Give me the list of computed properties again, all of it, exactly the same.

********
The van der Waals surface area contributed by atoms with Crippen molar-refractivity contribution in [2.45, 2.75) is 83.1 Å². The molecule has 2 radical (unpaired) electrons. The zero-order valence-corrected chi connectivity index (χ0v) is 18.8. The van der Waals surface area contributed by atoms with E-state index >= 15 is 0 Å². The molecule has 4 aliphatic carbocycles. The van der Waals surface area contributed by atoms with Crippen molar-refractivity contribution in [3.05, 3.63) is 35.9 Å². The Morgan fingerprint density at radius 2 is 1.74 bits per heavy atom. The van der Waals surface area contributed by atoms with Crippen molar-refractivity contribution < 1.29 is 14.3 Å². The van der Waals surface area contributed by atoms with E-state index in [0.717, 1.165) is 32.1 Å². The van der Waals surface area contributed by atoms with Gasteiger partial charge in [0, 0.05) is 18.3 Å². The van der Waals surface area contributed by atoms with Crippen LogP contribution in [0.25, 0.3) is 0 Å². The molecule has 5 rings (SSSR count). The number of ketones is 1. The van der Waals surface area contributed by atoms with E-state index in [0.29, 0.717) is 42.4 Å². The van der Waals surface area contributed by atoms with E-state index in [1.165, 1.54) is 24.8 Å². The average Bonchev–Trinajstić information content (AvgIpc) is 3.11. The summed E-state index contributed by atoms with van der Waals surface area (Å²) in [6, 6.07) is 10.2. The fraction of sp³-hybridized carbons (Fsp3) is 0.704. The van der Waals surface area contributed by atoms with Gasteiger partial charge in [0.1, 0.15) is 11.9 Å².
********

The van der Waals surface area contributed by atoms with Crippen molar-refractivity contribution in [2.45, 2.75) is 83.1 Å². The molecule has 2 radical (unpaired) electrons. The zero-order valence-corrected chi connectivity index (χ0v) is 18.8. The van der Waals surface area contributed by atoms with E-state index >= 15 is 0 Å². The molecule has 4 aliphatic carbocycles. The van der Waals surface area contributed by atoms with Crippen molar-refractivity contribution in [3.05, 3.63) is 35.9 Å². The Morgan fingerprint density at radius 2 is 1.74 bits per heavy atom. The van der Waals surface area contributed by atoms with Crippen molar-refractivity contribution < 1.29 is 14.3 Å². The van der Waals surface area contributed by atoms with E-state index in [0.717, 1.165) is 32.1 Å². The van der Waals surface area contributed by atoms with Gasteiger partial charge in [0, 0.05) is 18.3 Å². The van der Waals surface area contributed by atoms with Crippen LogP contribution in [0.25, 0.3) is 0 Å². The molecule has 5 rings (SSSR count). The number of ketones is 1. The van der Waals surface area contributed by atoms with E-state index in [0.29, 0.717) is 42.4 Å². The van der Waals surface area contributed by atoms with E-state index in [1.165, 1.54) is 24.8 Å². The average Bonchev–Trinajstić information content (AvgIpc) is 3.11. The summed E-state index contributed by atoms with van der Waals surface area (Å²) in [6, 6.07) is 10.2. The fraction of sp³-hybridized carbons (Fsp3) is 0.704. The van der Waals surface area contributed by atoms with Gasteiger partial charge in [0.1, 0.15) is 11.9 Å².